Camps - Camping for families is available in many different areas. Several private children's summer camps and religious camps in the immediate area.
5-K Runs - Westville hosts the Golden Eagle 5-K Run each year. Several area runs are held throughout the year.
City Library - John F. Henderson Library is open to the public six days a seek and has the latest technology to entertain the most inquisitive minds.
Community Activities - Westville offers many community activities for the residents of the area. Festivals and parades held throughout the year. Family Fun and entertainment is always a priority in the Westville community.
Several monuments of interest have been erected on Cherokee Square surrounding the Capitol Building.
* Monument to General Stand Watie the only full-blood Indian Brigadier General in the Confederate Army.
* Monument to John Ross: Principal Chief of the Cherokee, 1828 - 1866
* Miniature Statue of Liberty Erected in 1950 by the Boy Scouts of America during their 40th Anniversary Crusade to Strengthen the Arm of Liberty.
* Veterans Monument: Installed by the Disabled American Veterans and dedicated to all war veterans.
* Memorial to the Confederate Dead: Erected in 1913 by the Colonial William Penn Adair Chapter of the Daughters of the Confederacy.
* The Cherokee Advocate: First legal newspaper in Oklahoma, established September 26, 1884.
* First Telephone in Oklahoma and the first telephone in the Mississippi Valley west of St. Louis, 1885.
- In Honor of -
General Stand Watie
General Stand Watie - only full blood Indian Brigadier General in the Confederate Army. This brave Cherokee with his heroic regiment rendered inestimable services to the Confederate Cause of Indian Territory.
Born in Georgia, December 12, 1806, died in Cherokee Nation, September 9, 1871
- A tribute to his memory by the Oklahoma Division, United Daughters of the Confederacy.
"Lest We Forget"
John Ross 1790-1866
Principal Chief of the Cherokee, 1828 - 1866
Born October 3, 1790 in Turkeytown, Alabama, the son of a one-quarter Cherokee maiden and a Scotsman, John Ross was elected as the first Principal Chief of the Cherokee Indians in 1828 and served in that capacity for the next 38 and one half years until his death on August 1, 1866 in Washington, D.C.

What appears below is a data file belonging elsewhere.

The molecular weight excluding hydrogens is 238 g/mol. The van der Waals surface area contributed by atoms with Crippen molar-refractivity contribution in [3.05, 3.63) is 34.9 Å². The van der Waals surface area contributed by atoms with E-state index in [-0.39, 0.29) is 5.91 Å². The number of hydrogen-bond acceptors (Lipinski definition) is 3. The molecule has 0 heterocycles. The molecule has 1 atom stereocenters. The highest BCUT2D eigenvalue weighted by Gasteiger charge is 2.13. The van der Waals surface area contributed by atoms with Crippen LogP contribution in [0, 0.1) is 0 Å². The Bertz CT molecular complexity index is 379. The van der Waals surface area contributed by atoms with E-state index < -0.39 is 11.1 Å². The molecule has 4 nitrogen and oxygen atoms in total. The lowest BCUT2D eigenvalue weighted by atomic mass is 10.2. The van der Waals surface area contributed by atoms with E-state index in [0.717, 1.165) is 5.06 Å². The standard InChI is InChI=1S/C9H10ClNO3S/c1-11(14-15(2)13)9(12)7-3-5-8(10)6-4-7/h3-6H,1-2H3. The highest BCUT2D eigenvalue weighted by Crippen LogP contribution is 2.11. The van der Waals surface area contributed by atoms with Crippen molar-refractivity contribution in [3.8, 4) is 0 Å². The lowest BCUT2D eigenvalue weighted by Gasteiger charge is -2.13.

During his tenure as Principal Chief, John Ross vehemently resisted all efforts by the various states and federal government to undermine the sovereignty and removal proposals. After exhausting every legal avenue, the Cherokee people were forcibly removed west during the winter of 1838-39.
Much of his life was spent dealing with adversity. He was a veteran of the War of 1812, serving under his future adversary, Andrew Jackson. The removal of his people also cost the life of his beloved wife, Quatie. After removal the internal strife of a nation divided, the War Between the States, again divided his people and Chief Ross had to cope with the struggle for power between the United States and the Confederate States by trying to keep his people neutral.
Chief Ross was buried in Delaware when in 1867, a delegation was sent to return his remains to the Cherokee Nation. After lying in state for one month at the Cherokee National Male Seminary, his remains were interred at the Ross Cemetery at Park Hill. [south of Tahlequah]
Chief John Ross
Address to the National Council
Tahlequah, Indian Territory - October 5, 1857
"The surest safeguard for the nation must be found in the respect and confidence of the people; and those can be secured only by its affording that protection to life and prosperity for which it was instituted.
Dedicated this 27th day of October, 1990.
The Cherokee Advocate
Vol 1, Tahlequah, Cherokee Nation, Thursday, September 9, 1844
As a tribute to Oklahoma's first legal newspaper, The Cherokee Advocate, was established in 1844 in a building approximately 100' from the location (of this maker.)
The marker was dedicated September 6, 1957 by the Oklahoma Press Association and the Oklahoma Professional Chapter of Sigma Delta Chi.
This monument was erected as a public service by the Southwestern Bell Telephone Company.
Adjacent to this marker is another marker reading -
John Brian ( J.B.) Stapler
- The first man to speak on the telephone west of the Mississippi from Fort Gibson to Tahlequah.
With the faith and courage of their forefathers who made possible the freedom of these United States.
The Boy Scouts of America
Dedicated this replica of the statue of liberty as a pledge of everlasting fidelity and loyalty.
40th Anniversary Crusade to strengthen the Arm of Liberty - 1950
Donated to the City of Tahlequah
Mr. and Mrs. Jim Thompson
Field Executive of the Boy Scouts of America, William D. Kaufman, July, 1950